August 24, 2010
After nine months of cello playing I am finally staring to use the metronome on a daily basis. Like (apparently) many students I found the relentless beep…beep…beep intimidating. Besides, I can play notes the same length, easy, just move the bow the same distance each time. Right? Riiiight.
Several months ago my nemesis was The Happy Farmer. It introduced hooked bowing. With a poor grasp of rhythm, no metronome as a safety net, and a false belief in my innate ability to keep in time with myself, I fumbled my way through the piece with some fairly horrid rhythmic mistakes. Ones that were cemented in my muscle memory; ones that took weeks of hard work to undo and repair.
After a few nights of frustration with my current pieces, I decided it was time to start using all the tools available to me. Including the dreaded metronome. Especially the metronome. Emily Wright in her latest posting, a cello newsletter, says (and I am paraphrasing) people who resist using a metronome are likely the ones who need it the most. What I need is metronome users anonymous.
"Hi, I'm Mark. I am not a metronome user." "Hi Mark."
For the past several nights I have been religious about using the metronome. David has me working on some finger pattern exercises, with each pattern repeated for whole, half, quarter, eighth, and sixteenth notes. Only with the metronome am I now able to play this reasonably well.
Working in the Lee Etude book I managed to knock out the second etude in just a couple of sessions, and at a setting of 76 (so far).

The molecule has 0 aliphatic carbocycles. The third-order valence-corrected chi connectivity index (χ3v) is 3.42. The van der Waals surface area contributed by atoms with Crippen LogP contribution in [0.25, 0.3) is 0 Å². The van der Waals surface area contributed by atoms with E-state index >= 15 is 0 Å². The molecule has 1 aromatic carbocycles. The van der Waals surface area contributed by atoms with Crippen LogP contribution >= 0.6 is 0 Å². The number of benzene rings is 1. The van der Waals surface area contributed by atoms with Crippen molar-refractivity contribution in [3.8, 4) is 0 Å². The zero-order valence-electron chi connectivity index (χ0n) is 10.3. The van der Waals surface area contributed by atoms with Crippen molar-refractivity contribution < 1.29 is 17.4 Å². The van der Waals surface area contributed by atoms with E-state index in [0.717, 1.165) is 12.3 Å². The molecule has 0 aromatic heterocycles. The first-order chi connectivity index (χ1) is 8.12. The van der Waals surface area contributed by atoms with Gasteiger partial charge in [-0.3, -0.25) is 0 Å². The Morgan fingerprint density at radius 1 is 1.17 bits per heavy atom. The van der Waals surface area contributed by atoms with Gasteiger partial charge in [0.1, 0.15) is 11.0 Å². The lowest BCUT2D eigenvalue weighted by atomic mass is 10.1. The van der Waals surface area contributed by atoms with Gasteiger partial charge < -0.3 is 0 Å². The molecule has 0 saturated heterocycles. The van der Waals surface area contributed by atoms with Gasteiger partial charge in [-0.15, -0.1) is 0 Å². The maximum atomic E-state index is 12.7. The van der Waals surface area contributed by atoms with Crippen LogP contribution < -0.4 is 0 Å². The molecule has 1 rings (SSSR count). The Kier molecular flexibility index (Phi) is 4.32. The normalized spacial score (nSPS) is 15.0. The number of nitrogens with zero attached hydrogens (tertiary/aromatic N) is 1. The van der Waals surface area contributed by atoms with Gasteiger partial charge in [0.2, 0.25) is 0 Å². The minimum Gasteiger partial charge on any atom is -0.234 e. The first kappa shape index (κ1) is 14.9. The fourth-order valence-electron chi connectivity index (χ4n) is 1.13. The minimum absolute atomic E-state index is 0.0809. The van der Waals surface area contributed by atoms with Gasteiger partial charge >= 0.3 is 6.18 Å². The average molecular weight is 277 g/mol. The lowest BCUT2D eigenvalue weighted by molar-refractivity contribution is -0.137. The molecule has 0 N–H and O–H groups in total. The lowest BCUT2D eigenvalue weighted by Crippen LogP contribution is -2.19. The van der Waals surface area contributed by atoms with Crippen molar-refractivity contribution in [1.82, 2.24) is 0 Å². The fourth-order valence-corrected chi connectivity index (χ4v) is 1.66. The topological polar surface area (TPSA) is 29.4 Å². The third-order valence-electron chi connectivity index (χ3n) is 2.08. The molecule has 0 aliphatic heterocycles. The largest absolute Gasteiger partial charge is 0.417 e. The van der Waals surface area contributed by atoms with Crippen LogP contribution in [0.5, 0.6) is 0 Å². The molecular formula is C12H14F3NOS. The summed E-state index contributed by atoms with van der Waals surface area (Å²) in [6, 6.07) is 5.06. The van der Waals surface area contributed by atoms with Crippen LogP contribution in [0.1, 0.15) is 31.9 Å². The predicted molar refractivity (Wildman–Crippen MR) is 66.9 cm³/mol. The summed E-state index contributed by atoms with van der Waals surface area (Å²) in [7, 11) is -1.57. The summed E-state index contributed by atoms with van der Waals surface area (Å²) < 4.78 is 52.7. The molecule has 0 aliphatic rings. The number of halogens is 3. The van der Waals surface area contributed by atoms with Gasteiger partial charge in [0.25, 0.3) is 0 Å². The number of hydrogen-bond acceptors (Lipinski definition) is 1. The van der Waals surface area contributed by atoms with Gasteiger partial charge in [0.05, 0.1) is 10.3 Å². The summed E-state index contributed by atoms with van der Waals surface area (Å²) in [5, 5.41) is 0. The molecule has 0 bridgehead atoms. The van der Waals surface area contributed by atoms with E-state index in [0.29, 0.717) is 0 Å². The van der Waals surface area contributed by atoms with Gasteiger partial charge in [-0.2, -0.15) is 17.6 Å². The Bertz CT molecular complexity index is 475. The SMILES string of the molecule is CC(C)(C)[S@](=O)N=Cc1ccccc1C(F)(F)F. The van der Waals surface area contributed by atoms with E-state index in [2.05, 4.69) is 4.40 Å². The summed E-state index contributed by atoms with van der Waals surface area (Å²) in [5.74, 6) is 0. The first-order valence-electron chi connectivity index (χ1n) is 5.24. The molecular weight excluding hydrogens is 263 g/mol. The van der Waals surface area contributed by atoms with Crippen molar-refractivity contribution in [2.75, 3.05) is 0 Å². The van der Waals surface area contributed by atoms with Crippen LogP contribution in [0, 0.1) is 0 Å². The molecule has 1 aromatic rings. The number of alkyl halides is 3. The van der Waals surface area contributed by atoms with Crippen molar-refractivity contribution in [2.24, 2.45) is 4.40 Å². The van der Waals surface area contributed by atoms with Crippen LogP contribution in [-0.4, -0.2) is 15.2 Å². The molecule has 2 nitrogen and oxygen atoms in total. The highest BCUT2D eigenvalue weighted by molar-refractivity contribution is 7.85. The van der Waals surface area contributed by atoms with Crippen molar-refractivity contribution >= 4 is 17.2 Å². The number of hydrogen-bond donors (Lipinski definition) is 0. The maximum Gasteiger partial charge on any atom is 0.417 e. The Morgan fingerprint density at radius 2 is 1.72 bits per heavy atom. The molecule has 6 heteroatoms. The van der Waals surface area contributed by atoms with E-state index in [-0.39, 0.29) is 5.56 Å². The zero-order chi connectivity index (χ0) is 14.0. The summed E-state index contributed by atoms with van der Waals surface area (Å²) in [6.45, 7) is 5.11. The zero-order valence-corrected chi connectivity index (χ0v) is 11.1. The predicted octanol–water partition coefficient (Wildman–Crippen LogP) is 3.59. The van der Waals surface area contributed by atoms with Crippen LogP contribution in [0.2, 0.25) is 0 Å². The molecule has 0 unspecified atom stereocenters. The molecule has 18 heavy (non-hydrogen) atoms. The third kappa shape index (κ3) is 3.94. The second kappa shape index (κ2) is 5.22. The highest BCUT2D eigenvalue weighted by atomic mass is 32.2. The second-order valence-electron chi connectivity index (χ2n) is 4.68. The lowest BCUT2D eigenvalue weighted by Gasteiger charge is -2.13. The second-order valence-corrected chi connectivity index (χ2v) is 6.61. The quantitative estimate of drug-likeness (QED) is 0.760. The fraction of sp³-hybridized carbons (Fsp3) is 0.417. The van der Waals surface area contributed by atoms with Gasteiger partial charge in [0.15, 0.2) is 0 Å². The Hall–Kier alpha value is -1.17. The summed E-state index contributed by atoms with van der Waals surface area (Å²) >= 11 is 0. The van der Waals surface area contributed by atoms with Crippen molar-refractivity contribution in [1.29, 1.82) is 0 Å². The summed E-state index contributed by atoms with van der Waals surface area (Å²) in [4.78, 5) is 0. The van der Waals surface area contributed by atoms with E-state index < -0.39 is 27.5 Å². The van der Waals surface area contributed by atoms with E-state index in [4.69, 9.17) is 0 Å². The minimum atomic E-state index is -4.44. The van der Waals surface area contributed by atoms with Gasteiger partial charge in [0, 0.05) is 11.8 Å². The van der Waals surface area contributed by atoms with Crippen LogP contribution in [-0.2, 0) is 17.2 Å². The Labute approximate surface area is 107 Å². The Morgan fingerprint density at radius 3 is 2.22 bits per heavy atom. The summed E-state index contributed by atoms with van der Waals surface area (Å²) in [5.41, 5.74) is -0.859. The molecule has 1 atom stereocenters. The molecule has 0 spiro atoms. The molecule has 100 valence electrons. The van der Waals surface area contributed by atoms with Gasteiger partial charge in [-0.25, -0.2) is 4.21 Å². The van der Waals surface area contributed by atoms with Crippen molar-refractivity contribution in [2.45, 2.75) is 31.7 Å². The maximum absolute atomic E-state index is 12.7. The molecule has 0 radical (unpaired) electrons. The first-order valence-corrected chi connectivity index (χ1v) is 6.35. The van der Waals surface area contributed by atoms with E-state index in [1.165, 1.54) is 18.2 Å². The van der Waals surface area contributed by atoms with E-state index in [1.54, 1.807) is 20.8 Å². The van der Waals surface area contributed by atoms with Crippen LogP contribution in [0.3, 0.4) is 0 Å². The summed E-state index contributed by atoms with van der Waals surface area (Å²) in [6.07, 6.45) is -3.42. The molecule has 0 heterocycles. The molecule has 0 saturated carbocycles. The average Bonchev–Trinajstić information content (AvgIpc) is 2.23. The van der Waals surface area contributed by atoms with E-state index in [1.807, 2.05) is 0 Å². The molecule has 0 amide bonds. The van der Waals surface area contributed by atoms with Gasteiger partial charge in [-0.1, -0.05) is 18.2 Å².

Working in Suzuki volume 2, on the Moon over a Ruined Castle (the Bb tonalization exercise) I am almost up to the suggested 76 beats per minute setting after just a couple of days.
And, after just a couple nights’ practice on Theme from “Witches’ Dance” I am through the first three lines at a setting of 60. Witches’ Dance is filled with hooked bowing. And I am now playing it.
Certainly the weeks of practice since The Happy Farmer have helped, but having the metronome banging out the time for me, and having taken the time before pickup my cello and bow to think about the rhythm, to hear it in my head, made all the difference. What gets me is how long you have to play some notes, and how long some of the rests are. Without the metronome it is all too easy to rush ahead to the next note - with the metronome you can relax and play the notes where they belong.
I have a long ways to go before I can play all rhythms at all speeds, but this week has changed my tune regarding the metronome. I shall be including it heavily in all my practice from here on out.